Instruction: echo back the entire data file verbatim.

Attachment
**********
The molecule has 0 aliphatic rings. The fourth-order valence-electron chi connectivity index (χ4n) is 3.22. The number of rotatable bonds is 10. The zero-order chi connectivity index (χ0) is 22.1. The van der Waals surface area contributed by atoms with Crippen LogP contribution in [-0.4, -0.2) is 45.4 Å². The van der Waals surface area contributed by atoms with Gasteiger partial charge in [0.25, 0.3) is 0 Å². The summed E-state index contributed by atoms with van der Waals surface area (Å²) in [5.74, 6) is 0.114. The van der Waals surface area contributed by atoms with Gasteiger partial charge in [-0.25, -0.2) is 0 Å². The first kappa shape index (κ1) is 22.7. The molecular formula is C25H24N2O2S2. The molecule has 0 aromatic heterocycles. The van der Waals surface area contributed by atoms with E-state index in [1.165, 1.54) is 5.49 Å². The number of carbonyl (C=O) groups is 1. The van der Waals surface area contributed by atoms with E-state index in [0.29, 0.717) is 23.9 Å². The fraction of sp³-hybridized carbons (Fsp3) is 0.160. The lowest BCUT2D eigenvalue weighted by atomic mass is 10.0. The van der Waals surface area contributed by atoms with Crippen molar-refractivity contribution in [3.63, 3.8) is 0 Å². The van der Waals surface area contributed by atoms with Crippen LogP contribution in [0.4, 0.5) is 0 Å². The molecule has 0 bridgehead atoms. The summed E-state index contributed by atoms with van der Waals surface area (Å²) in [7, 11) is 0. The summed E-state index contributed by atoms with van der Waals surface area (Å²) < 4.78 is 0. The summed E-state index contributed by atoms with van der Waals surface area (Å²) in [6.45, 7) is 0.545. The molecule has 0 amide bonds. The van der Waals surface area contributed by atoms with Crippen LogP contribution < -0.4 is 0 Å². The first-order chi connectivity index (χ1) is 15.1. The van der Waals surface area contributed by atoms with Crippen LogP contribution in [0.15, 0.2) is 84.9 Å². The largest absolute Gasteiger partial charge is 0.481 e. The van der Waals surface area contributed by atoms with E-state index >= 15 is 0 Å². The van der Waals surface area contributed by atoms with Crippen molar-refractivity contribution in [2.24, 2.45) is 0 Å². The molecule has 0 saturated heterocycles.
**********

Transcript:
The molecule has 0 aliphatic rings. The fourth-order valence-electron chi connectivity index (χ4n) is 3.22. The number of rotatable bonds is 10. The zero-order chi connectivity index (χ0) is 22.1. The van der Waals surface area contributed by atoms with Crippen LogP contribution in [-0.4, -0.2) is 45.4 Å². The van der Waals surface area contributed by atoms with Gasteiger partial charge in [0.25, 0.3) is 0 Å². The summed E-state index contributed by atoms with van der Waals surface area (Å²) in [5.74, 6) is 0.114. The van der Waals surface area contributed by atoms with Gasteiger partial charge in [-0.25, -0.2) is 0 Å². The first kappa shape index (κ1) is 22.7. The molecular formula is C25H24N2O2S2. The molecule has 0 aromatic heterocycles. The van der Waals surface area contributed by atoms with E-state index in [1.165, 1.54) is 5.49 Å². The number of carbonyl (C=O) groups is 1. The van der Waals surface area contributed by atoms with E-state index in [0.29, 0.717) is 23.9 Å². The fraction of sp³-hybridized carbons (Fsp3) is 0.160. The lowest BCUT2D eigenvalue weighted by atomic mass is 10.0. The van der Waals surface area contributed by atoms with Crippen molar-refractivity contribution in [3.63, 3.8) is 0 Å². The van der Waals surface area contributed by atoms with Crippen LogP contribution in [0.4, 0.5) is 0 Å². The molecule has 0 bridgehead atoms. The summed E-state index contributed by atoms with van der Waals surface area (Å²) in [7, 11) is 0. The summed E-state index contributed by atoms with van der Waals surface area (Å²) < 4.78 is 0. The summed E-state index contributed by atoms with van der Waals surface area (Å²) in [6.45, 7) is 0.545. The molecule has 0 amide bonds. The van der Waals surface area contributed by atoms with Crippen LogP contribution < -0.4 is 0 Å². The first-order chi connectivity index (χ1) is 15.1. The van der Waals surface area contributed by atoms with Crippen LogP contribution in [0.15, 0.2) is 84.9 Å². The largest absolute Gasteiger partial charge is 0.481 e. The van der Waals surface area contributed by atoms with E-state index >= 15 is 0 Å². The van der Waals surface area contributed by atoms with Crippen molar-refractivity contribution in [2.24, 2.45) is 0 Å². The molecule has 0 saturated heterocycles.